Going on the offensive against alleged data harvesting, Facebook has accused the South Korean app developer Rankwave of violating the social networking service's terms by drawing on data about users for advertising.
Facebook alleged in a lawsuit filed Friday in San Mateo, California Superior Court that Rankwave used data associated with its apps “for its own business purposes, which include providing consulting services to advertisers and marketing companies.”
The social networking company says its contract with app developers prohibits them from using data for any purposes other than “enhancing the app users’ experience on the app.”
Jessica Romero, Facebook's director of platform enforcement and litigation stated Friday that the company is “sending a message to developers that Facebook is serious about enforcing our policies.”
She added that the company has suspended Rankwave's apps and accounts.
From 2010 through this year, Rankwave offered at least 30 apps, according to the complaint. Facebook doesn't provide details about most of the apps, but says that one -- offered between 2012 and 2018 -- sought to measure people's popularity on Facebook by “analyzing the level of interaction that other users had with the app user’s Facebook posts.”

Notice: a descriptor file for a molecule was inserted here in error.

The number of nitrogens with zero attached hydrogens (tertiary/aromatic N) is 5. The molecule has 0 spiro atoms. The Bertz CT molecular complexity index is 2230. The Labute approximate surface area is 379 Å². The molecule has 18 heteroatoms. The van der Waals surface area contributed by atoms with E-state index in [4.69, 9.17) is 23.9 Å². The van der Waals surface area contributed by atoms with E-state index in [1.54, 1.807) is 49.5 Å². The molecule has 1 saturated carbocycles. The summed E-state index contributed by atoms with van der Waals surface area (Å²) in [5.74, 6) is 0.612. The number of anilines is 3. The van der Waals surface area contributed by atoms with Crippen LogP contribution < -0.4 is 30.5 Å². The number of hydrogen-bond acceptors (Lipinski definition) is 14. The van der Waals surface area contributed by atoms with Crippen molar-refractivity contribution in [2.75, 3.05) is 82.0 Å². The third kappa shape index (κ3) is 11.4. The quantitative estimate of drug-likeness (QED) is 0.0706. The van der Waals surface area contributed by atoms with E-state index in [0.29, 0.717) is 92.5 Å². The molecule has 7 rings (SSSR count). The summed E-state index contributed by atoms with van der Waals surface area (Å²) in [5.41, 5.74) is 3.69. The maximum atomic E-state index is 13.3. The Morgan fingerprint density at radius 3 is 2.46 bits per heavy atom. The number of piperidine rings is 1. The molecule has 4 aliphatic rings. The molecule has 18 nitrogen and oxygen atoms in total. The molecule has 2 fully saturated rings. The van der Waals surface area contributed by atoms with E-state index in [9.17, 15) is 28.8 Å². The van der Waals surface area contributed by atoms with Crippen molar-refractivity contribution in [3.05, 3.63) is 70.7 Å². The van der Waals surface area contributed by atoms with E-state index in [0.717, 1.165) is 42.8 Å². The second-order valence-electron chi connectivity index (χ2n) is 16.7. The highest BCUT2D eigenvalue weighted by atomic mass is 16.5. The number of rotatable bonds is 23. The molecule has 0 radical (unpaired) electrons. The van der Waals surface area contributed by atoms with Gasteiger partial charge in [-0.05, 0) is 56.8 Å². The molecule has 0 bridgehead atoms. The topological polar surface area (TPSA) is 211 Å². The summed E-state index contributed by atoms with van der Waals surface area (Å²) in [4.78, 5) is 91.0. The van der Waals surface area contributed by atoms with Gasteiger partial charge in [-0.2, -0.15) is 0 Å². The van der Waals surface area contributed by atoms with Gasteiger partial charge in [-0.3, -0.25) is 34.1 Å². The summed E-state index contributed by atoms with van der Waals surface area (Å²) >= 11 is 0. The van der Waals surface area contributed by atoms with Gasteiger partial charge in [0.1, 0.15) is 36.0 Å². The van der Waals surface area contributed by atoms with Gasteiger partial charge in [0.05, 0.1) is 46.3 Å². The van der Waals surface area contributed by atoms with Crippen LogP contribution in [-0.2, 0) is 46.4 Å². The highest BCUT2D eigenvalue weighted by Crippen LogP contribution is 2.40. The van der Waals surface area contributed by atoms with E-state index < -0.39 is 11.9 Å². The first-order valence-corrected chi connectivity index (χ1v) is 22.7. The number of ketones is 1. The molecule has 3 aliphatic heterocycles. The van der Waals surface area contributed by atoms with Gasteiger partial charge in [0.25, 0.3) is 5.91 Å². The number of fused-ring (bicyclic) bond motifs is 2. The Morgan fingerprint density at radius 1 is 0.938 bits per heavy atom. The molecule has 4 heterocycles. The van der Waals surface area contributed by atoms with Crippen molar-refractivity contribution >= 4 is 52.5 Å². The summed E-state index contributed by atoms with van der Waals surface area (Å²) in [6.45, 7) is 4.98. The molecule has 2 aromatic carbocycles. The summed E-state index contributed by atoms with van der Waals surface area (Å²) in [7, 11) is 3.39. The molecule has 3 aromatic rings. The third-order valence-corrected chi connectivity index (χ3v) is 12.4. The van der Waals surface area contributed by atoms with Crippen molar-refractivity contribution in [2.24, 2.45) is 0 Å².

Facebook says in its complaint that Rankwave failed to comply with a request for more information, as well as requests to identify third parties that received data about users, delete that data, and allow Facebook to conduct its own audit. The social networking platform says its policies for app developers require them to comply with requests for audits, and to delete data in certain circumstances.
Facebook's suit comes as the company continues to face fallout over revelations that president Trump's data consultancy, Cambridge Analytica, harvested information from up to 87 million of the social networking service's users.
Cambridge Analytica obtained the data from researcher Aleksandr Kogan, who gleaned the information in 2014 through the personalty-quiz app "thisisyourdigitallife." Only 270,000 Facebook users downloaded Kogan's app, but he was able to gather data about many of those users' contacts.
At the time, Facebook allowed developers to glean information about users' friends, subject to their privacy settings. But Facebook's terms of service prohibited developers from sharing that information. (In April of 2015, Facebook stopped allowing developers to access data about users' friends.)
After news about Cambridge Analytica broke, Facebook came under scrutiny for failing to either warn users, or aggressively enforce its policies prohibiting developers from sharing data. The Federal Trade Commission, which is investigating Facebook, is considering fining the company $5 billion over the incident.
The social networking platform is now seeking monetary damages from Rankwave and a court order requiring the developer to cooperate with an audit and expunge data about users.